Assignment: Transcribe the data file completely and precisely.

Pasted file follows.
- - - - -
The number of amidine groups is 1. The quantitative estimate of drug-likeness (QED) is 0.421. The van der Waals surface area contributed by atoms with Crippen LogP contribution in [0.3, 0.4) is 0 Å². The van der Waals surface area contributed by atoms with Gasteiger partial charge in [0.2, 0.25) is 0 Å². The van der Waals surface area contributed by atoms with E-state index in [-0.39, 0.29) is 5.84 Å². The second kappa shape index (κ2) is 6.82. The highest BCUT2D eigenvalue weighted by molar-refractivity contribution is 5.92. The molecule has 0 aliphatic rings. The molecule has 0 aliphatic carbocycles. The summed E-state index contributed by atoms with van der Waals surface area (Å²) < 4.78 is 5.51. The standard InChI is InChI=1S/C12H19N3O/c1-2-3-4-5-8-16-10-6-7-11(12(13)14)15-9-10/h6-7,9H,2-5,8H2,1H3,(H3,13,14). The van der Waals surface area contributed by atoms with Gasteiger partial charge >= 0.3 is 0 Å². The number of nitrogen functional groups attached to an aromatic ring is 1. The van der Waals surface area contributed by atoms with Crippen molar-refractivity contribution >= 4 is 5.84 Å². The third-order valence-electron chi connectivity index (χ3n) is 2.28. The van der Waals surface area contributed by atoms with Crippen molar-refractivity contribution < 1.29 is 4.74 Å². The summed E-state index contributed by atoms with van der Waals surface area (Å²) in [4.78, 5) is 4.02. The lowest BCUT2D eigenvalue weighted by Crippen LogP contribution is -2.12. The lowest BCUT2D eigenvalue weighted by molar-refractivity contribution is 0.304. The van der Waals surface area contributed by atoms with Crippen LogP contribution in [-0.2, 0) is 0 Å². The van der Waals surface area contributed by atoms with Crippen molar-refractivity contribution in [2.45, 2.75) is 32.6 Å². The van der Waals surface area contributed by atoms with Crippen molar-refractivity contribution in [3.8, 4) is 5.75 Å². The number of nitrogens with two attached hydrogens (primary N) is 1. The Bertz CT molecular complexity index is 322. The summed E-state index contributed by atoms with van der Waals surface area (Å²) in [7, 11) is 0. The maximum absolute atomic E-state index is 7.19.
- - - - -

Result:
The number of amidine groups is 1. The quantitative estimate of drug-likeness (QED) is 0.421. The van der Waals surface area contributed by atoms with Crippen LogP contribution in [0.3, 0.4) is 0 Å². The van der Waals surface area contributed by atoms with Gasteiger partial charge in [0.2, 0.25) is 0 Å². The van der Waals surface area contributed by atoms with E-state index in [-0.39, 0.29) is 5.84 Å². The second kappa shape index (κ2) is 6.82. The highest BCUT2D eigenvalue weighted by molar-refractivity contribution is 5.92. The molecule has 0 aliphatic rings. The molecule has 0 aliphatic carbocycles. The summed E-state index contributed by atoms with van der Waals surface area (Å²) < 4.78 is 5.51. The standard InChI is InChI=1S/C12H19N3O/c1-2-3-4-5-8-16-10-6-7-11(12(13)14)15-9-10/h6-7,9H,2-5,8H2,1H3,(H3,13,14). The van der Waals surface area contributed by atoms with Gasteiger partial charge >= 0.3 is 0 Å². The number of nitrogen functional groups attached to an aromatic ring is 1. The van der Waals surface area contributed by atoms with Crippen molar-refractivity contribution >= 4 is 5.84 Å². The third-order valence-electron chi connectivity index (χ3n) is 2.28. The van der Waals surface area contributed by atoms with Crippen molar-refractivity contribution < 1.29 is 4.74 Å². The summed E-state index contributed by atoms with van der Waals surface area (Å²) in [4.78, 5) is 4.02. The lowest BCUT2D eigenvalue weighted by Crippen LogP contribution is -2.12. The lowest BCUT2D eigenvalue weighted by molar-refractivity contribution is 0.304. The van der Waals surface area contributed by atoms with Crippen LogP contribution in [-0.2, 0) is 0 Å². The van der Waals surface area contributed by atoms with Crippen molar-refractivity contribution in [2.45, 2.75) is 32.6 Å². The van der Waals surface area contributed by atoms with Crippen molar-refractivity contribution in [3.8, 4) is 5.75 Å². The number of nitrogens with two attached hydrogens (primary N) is 1. The Bertz CT molecular complexity index is 322. The summed E-state index contributed by atoms with van der Waals surface area (Å²) in [7, 11) is 0. The maximum absolute atomic E-state index is 7.19.